Mark Allen continues his ‘Road To St George’ this week by catching up with two-time Olympian and now podcast host and broadcaster Greg Bennett to look ahead to the delayed 2021 IRONMAN World Championship in Utah on May 7.
Ever since IRONMAN made the decision to move the 2021 IRONMAN World Championship from Kona to St George, it’s been a big talking point.
Should the big race be the sole possession of the ‘Big Island’? Or should the rest of the world get a chance with a rotating roster of venues?
The latest man to give his take on the burning issue is Greg Bennett, speaking to triathlon GOAT Mark Allen on his weekly ‘Road To St George’ series.
First of all the Aussie says the move right now needed to be made after the COVID pandemic claimed both the 2020 and 2021 stagings of the event on Hawaii.
That Kona question
He told Allen: “I want to see Championship races, and also understand that professional athletes, their windows are quite small although they are longer than they used to be and there is more money about now
“But I also think at what point do you start saying ‘when is the next World Championship?’ and the years go by. I kind of feel like we need to get a World Championship on the calendar this year. I also love to race and I love races, so the more races we can have the better.”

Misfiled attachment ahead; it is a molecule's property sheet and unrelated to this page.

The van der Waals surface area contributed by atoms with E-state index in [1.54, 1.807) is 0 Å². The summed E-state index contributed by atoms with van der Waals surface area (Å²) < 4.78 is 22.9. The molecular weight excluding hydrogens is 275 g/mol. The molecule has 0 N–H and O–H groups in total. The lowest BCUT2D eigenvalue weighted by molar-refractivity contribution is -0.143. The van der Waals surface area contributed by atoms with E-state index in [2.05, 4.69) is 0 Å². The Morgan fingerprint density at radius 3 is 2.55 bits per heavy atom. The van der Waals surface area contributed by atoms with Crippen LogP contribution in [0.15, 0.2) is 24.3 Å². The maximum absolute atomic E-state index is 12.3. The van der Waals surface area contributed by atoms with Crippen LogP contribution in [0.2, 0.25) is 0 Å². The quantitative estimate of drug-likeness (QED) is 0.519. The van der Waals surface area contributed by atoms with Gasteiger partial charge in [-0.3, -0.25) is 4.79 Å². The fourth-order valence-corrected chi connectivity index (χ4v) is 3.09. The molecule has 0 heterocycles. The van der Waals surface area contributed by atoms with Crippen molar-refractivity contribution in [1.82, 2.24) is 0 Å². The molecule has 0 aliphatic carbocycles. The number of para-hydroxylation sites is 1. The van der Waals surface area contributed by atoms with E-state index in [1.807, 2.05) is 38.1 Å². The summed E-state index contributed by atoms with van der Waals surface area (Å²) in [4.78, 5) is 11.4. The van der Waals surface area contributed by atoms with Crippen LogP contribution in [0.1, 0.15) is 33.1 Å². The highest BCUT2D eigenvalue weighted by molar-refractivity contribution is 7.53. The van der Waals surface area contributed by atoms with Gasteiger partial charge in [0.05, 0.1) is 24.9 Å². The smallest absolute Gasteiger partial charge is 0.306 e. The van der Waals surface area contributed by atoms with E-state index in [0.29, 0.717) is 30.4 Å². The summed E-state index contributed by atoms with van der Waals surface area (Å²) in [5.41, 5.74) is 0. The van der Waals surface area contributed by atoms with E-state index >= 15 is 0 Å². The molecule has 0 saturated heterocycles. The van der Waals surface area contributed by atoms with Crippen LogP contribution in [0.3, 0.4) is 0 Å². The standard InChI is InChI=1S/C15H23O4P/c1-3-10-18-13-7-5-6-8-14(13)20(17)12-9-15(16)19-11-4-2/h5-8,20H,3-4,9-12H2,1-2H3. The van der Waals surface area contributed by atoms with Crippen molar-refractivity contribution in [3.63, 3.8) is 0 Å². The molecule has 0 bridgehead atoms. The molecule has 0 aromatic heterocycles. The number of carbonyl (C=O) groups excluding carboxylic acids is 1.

While just getting a full-distance World Championship on is a win according to Bennett, he does get the argument that Kona holds a key place in the growth and history of the sport.
“I’m also a historian. I grew up with a picture of you on my wall, Mark Allen and Dave Scott in the 80s and Hawaii Ironman. I get it, there’s some real strong nostalgia there. Kona itself, I did do it once and I ticked that box, I did it very poorly but it’s a special place.
“So there’s this argument for both sides. At this point I’m glad St George is happening, I’m glad they’ve chosen St George – I think it’s a unique place to race and it’s very tough. It’s going to be a strong athlete who’s going to be successful there, it’s not going to be easy.
“It’s in May, again a different time of year, so athletes haven’t had much time to harden themselves up with racing. So look, honestly I’m happy it’s happening but I’m also excited to bring it back to Kona as well. Kind of a political answer isn’t it!”
Bennett wasn’t done there though, as he provided a detailed take on the rationale he would use to determine where the event takes place on an annual basis.
“I think I would ask myself the question ‘why would we want to change out of Kona?’ and the why would be that there are certain athletes that perform better in hot and humid conditions, just at the DNA level. I know it took you six years, you won it on your seventh.